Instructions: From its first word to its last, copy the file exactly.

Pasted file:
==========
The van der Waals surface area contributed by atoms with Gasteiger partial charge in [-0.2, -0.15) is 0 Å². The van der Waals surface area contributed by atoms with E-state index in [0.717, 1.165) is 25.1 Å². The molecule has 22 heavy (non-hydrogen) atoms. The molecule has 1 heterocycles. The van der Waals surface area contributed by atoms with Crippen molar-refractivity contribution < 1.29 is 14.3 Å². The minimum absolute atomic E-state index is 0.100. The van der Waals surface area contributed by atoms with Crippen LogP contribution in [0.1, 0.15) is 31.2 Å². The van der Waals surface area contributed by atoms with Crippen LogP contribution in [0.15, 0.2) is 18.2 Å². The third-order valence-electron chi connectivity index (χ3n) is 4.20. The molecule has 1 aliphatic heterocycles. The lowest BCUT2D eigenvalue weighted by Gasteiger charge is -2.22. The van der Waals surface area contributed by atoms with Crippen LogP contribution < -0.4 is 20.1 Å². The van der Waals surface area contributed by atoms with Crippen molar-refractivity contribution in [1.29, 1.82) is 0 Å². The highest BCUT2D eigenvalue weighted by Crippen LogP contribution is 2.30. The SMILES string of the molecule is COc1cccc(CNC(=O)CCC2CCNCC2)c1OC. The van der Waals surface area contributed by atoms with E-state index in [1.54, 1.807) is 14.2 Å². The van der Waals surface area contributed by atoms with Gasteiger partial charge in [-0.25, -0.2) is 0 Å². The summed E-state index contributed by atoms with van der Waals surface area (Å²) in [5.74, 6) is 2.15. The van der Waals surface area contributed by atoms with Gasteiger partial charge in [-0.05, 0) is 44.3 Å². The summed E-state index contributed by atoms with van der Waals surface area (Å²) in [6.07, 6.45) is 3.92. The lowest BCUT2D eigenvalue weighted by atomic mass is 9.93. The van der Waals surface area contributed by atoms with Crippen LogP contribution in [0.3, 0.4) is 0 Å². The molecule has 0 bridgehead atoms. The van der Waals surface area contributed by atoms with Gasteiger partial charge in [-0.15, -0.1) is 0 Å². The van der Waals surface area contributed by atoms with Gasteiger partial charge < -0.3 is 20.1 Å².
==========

The van der Waals surface area contributed by atoms with Gasteiger partial charge in [-0.2, -0.15) is 0 Å². The van der Waals surface area contributed by atoms with E-state index in [0.717, 1.165) is 25.1 Å². The molecule has 22 heavy (non-hydrogen) atoms. The molecule has 1 heterocycles. The van der Waals surface area contributed by atoms with Crippen molar-refractivity contribution < 1.29 is 14.3 Å². The minimum absolute atomic E-state index is 0.100. The van der Waals surface area contributed by atoms with Crippen LogP contribution in [0.1, 0.15) is 31.2 Å². The van der Waals surface area contributed by atoms with Crippen LogP contribution in [0.15, 0.2) is 18.2 Å². The third-order valence-electron chi connectivity index (χ3n) is 4.20. The molecule has 1 aliphatic heterocycles. The lowest BCUT2D eigenvalue weighted by Gasteiger charge is -2.22. The van der Waals surface area contributed by atoms with Crippen LogP contribution < -0.4 is 20.1 Å². The van der Waals surface area contributed by atoms with Crippen molar-refractivity contribution in [1.29, 1.82) is 0 Å². The highest BCUT2D eigenvalue weighted by Crippen LogP contribution is 2.30. The SMILES string of the molecule is COc1cccc(CNC(=O)CCC2CCNCC2)c1OC. The van der Waals surface area contributed by atoms with E-state index in [1.54, 1.807) is 14.2 Å². The van der Waals surface area contributed by atoms with Gasteiger partial charge in [-0.25, -0.2) is 0 Å². The summed E-state index contributed by atoms with van der Waals surface area (Å²) in [5.74, 6) is 2.15. The van der Waals surface area contributed by atoms with Gasteiger partial charge in [-0.05, 0) is 44.3 Å². The summed E-state index contributed by atoms with van der Waals surface area (Å²) in [6.07, 6.45) is 3.92. The lowest BCUT2D eigenvalue weighted by atomic mass is 9.93. The van der Waals surface area contributed by atoms with Crippen LogP contribution in [0.3, 0.4) is 0 Å². The molecule has 0 bridgehead atoms. The van der Waals surface area contributed by atoms with Gasteiger partial charge in [-0.15, -0.1) is 0 Å². The van der Waals surface area contributed by atoms with Gasteiger partial charge < -0.3 is 20.1 Å².